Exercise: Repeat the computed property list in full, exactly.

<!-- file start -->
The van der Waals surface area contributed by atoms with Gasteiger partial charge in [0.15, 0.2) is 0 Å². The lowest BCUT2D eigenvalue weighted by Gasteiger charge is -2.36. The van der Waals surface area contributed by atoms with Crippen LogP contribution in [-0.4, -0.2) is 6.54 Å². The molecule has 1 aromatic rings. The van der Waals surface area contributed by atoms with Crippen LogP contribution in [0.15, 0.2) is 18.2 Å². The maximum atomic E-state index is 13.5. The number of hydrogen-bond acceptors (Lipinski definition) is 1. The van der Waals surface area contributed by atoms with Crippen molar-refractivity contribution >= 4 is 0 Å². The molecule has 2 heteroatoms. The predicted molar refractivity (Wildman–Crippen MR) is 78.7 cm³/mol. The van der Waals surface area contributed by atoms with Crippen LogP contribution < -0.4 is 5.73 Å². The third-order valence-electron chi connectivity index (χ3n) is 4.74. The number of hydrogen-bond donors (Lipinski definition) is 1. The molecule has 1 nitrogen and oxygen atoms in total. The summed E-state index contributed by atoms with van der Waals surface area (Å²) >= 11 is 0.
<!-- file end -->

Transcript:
The van der Waals surface area contributed by atoms with Gasteiger partial charge in [0.15, 0.2) is 0 Å². The lowest BCUT2D eigenvalue weighted by Gasteiger charge is -2.36. The van der Waals surface area contributed by atoms with Crippen LogP contribution in [-0.4, -0.2) is 6.54 Å². The molecule has 1 aromatic rings. The van der Waals surface area contributed by atoms with Crippen LogP contribution in [0.15, 0.2) is 18.2 Å². The maximum atomic E-state index is 13.5. The number of hydrogen-bond acceptors (Lipinski definition) is 1. The van der Waals surface area contributed by atoms with Crippen molar-refractivity contribution >= 4 is 0 Å². The molecule has 2 heteroatoms. The predicted molar refractivity (Wildman–Crippen MR) is 78.7 cm³/mol. The van der Waals surface area contributed by atoms with Crippen LogP contribution < -0.4 is 5.73 Å². The third-order valence-electron chi connectivity index (χ3n) is 4.74. The number of hydrogen-bond donors (Lipinski definition) is 1. The molecule has 1 nitrogen and oxygen atoms in total. The summed E-state index contributed by atoms with van der Waals surface area (Å²) >= 11 is 0.